The White Deer by James Thurber is a treat to read. There’s something about his simple ridiculousness that frees the soul to enjoy any strange thing he has to offer. I love it.
As I mentioned a couple weeks ago, I grew up on another of Thurber’s books. That book informed my future in ways I’m not even sure I know the full extent of. I discovered this book, which was written five years before The 13 Clocks, much later. I was seventeen and about to go to college. I quickly ran about the house, wondering why this book hadn’t taken it’s rightful place alongside The 13 Clocks. In response, I got a resounding, “Meh.”
It was then that I confiscated this book from the unworthy library that housed it and put it in my library, where it would be appreciated.
Unfortunately, I couldn’t appreciate The White Deer for long before I went to college where the options were to let the book gather dust in my bookshelves where it would be isolated or let it gather dust in the family bookshelves where it would be under-appreciated, but visible. It occurs to me now that I could have taken it with me to college and no one would have missed it, but I felt bad about completely stealing the book from my family (even if they didn’t really want it).
Soon after arriving at college, I discovered two things: Amazon.com has out-0f-print books for sale and I missed a certain three books (The Maze in the Heart of the Castle by Dorothy Gilman being one and the two Thurbers being the others) far more than I cared to admit. So I hopped on Amazon and bought my own copy of each book. Since then, I have refused to move anywhere without those three books, plus The Phantom Tollbooth by Norton Juster (and many’s the time they’ve come on vacation, too). They are my lifelines to reality.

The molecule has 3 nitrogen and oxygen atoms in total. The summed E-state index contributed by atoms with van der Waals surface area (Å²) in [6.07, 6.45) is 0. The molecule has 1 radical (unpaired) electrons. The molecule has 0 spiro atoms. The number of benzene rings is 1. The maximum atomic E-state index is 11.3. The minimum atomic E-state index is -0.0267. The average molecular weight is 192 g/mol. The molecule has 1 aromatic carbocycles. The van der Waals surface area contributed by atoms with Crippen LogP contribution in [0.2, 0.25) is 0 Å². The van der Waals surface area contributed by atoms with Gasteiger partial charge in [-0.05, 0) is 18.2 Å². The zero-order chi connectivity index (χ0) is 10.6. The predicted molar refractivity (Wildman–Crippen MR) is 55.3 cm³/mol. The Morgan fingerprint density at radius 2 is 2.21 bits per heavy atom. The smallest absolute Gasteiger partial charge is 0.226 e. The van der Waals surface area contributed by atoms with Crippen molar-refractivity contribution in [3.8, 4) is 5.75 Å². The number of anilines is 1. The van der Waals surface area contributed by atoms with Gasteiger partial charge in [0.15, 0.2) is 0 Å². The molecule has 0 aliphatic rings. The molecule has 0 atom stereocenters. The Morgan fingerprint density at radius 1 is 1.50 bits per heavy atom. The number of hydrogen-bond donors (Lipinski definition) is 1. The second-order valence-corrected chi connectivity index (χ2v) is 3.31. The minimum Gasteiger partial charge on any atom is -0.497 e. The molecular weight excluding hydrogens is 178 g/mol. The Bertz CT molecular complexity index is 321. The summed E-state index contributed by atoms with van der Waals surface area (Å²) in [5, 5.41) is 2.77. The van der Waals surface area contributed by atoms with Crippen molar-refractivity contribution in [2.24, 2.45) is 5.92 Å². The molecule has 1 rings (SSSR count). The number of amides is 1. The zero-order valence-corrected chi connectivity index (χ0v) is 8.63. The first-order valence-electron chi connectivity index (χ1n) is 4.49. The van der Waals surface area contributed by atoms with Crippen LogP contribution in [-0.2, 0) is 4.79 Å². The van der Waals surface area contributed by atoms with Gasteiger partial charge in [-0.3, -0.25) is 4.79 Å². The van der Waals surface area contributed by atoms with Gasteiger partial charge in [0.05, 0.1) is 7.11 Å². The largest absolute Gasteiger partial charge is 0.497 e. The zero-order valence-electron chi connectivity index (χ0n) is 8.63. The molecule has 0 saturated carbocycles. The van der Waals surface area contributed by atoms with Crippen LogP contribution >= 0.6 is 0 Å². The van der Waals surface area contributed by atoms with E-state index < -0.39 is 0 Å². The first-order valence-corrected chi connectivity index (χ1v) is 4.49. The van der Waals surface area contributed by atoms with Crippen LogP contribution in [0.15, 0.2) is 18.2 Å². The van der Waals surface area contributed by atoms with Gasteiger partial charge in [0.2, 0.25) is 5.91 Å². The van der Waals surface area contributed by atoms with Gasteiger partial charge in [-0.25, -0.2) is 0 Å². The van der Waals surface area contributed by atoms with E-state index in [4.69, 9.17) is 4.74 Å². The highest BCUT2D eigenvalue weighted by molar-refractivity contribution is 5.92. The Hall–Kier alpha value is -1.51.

So what does this have to do with reviewing the book? I suppose I wanted to share a bit of it’s power–after all, I was an “adult” when I realized I couldn’t live without it. The White Deer, for all it’s quixotic silliness, is a book that I find I appreciate more as an adult than I ever could have as a child, or even as I did as a young(er) adult just going to college.
The title for this blog comes from the very last line. The full quote (no spoilers, promise) is this:
I find no cause to doubt the [scroll’s account], for it is signed and sealed, and witnessed, and attested.
Considering that the Royal Scribe ran around the entire book claiming the magic that made the princess a deer couldn’t exist because a record of it didn’t exist, this little nod to the pedants of triplicate seems the perfect ending to this fractured faerie tale. After all, could we really believe the account of some magic that was never properly recorded if the effects of it weren’t at least appropriately witnessed (in triplicate)?
I mentioned in my mid-book review of Saturday (posted yesterday due to an ID-10T error), this book has a vague Arthurian connection. The witch who cast the spell is named Nagrom Yaf. Spelled backwards, this is Fay Morgan. Once I figured that out, which took an embarrassing amount of times, it intrigued me that Thurber used the witch from Arthurian tales. I’ve never taken the time to really sit and think how this tale related or whether this was the one reference in the entire book. So, that was my goal this time around.
What I found:
- The tales of the brothers’ quests (Thag, Jorn, and Gallow) are set up in the middle of The White Deer very much like the knight’s quests are set up in Le Morte D’Arthur by Malory. This is awesome!